The inflow station in Table 4.2 shows higher total coliform counts bacteria
compared to the other two stations. The temperature differences during winter and
summer affects the average total coliforms as indicated in the two tables where the
total coliform counts are more in winter than in summer. Despite the low tem-
peratures in winter, the population of bacteria is one to one and half orders of
magnitude than in summer. The Inflow station had a higher count of fecal coli-
forms in both winter and summer. The total average of coliform counts was higher
in summer than in winter giving an inverse proportion relationship between total
coliform and fecal coliform. E. coli was confirmed at all stations during summer at
all depths except at the Outflow during winter.
As expected the water temperature was higher during summer than during
winter at the Outflow Station, however the rate of decrease with depth was faster in
summer than during winter (Fig. 4.1). The water temperature at the Inflow and Ski
Club Stations showed low variations with depth and as such had no significant
bearing on the water of Von Bach dam.
The Outflow Station recorded higher levels of dissolved oxygen at the surface
water in summer than in winter. The dissolved oxygen dropped rapidly with depth
during the season. Comparatively, in winter the water dissolved oxygen decreased
more slowly with depth than during summer (Fig. 4.2).
The effect of water temperature on bacteria counts was clearly demonstrated by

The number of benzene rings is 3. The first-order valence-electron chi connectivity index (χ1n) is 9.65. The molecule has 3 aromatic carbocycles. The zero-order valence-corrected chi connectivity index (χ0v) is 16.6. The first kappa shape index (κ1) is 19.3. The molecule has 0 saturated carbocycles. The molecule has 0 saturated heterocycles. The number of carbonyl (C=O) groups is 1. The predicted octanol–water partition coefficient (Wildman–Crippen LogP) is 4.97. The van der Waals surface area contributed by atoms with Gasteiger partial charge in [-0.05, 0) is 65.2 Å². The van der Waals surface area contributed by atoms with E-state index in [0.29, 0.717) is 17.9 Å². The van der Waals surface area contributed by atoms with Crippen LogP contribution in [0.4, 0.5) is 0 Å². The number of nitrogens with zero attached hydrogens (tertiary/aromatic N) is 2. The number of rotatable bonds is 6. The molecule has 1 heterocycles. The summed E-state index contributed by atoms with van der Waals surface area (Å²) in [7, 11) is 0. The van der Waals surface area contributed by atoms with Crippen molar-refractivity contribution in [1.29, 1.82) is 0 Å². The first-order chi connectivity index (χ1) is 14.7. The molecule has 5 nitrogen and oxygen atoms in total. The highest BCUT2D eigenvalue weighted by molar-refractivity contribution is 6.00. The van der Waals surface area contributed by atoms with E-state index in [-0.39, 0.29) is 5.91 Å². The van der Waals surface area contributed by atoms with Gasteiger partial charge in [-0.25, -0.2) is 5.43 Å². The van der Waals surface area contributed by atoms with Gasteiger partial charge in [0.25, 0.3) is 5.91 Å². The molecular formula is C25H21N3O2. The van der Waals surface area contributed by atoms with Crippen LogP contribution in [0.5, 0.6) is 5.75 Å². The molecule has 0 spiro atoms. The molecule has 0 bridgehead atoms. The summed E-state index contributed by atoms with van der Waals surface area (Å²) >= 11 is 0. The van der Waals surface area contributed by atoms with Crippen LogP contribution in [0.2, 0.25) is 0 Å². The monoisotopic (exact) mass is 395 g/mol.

the bacteria average density which was much lower at the surface during summer
compared to the winter season when there was a rapid increase of bacteria count
with depth. This supports the fact that the higher the temperature the lower the
bacteria replication process (Dolgonosov et al. 2006).
The Outflow Station experienced rapid drop of dissolved oxygen with depth
during summer and a more gradual drop during winter. This difference can be
explained by the fact that low surface water temperatures in winter supports fast
growth in bacteria in all depths as compared to summer scenario when tempera-
tures are high at the surface but drop rapidly with depth thus supporting fast
growth of bacteria at greater depths (Fig. 4.3). The dissolved Oxygen levels at the
Table 4.2 Average bacterial density for winter season
Station Depth
(m)
Heterotrophic plate
count (CFU/1 ml)
Total coliform
(CFU/100 ml)
Fecal coliform
(CFU/100 ml)
E. coli
presence/
absence
Inflow 0 850 87.7 9.7 Present
Ski
club
0 1400 70.3 1.7 Present
Outflow 0 750 118 0 Absent
9 450 102 4 Present
18 350 116.3 4.3 Present
Total 760 98.9 3.9
68 J. J. Sirunda and J. P. Msangi
Inflow and Ski Club stations in both summer and winter showed fewer constant
variations with depth (Figs. 4.3 and 4.4).
Turbidity levels were higher at the Inflow Station during winter than other
stations. This was caused mainly by in flowing water from the catchment area
which suffers from overgrazing and is characterized by high losses of top soil
loosed by continuous trampling by large herds of livestock. This high sediment
Temperature profile "Outflow"
0
5
10
15
20
25
0 5 10 15 20
Temperature "degree celsius"
Depth m
winter "t emp"
summer "temp"
Fig. 4.1 Winter and summer temperature profile at the outflow station
Diss olved Oxyge n profile "Outflow Station"
0
5
10
15
20
25
012345678
DO mg/l
Depth m
summer "DO"
winte r "DO"
Fig. 4.2 Winter and summer dissolved oxygen at the outflow station
4 Monitoring the Effects of Anthropogenic Activities on Water Quality 69
concentration can be linked with the low counts of coliform bacteria at the Inflow
Station because when the level of turbidity increases, the water loses its ability to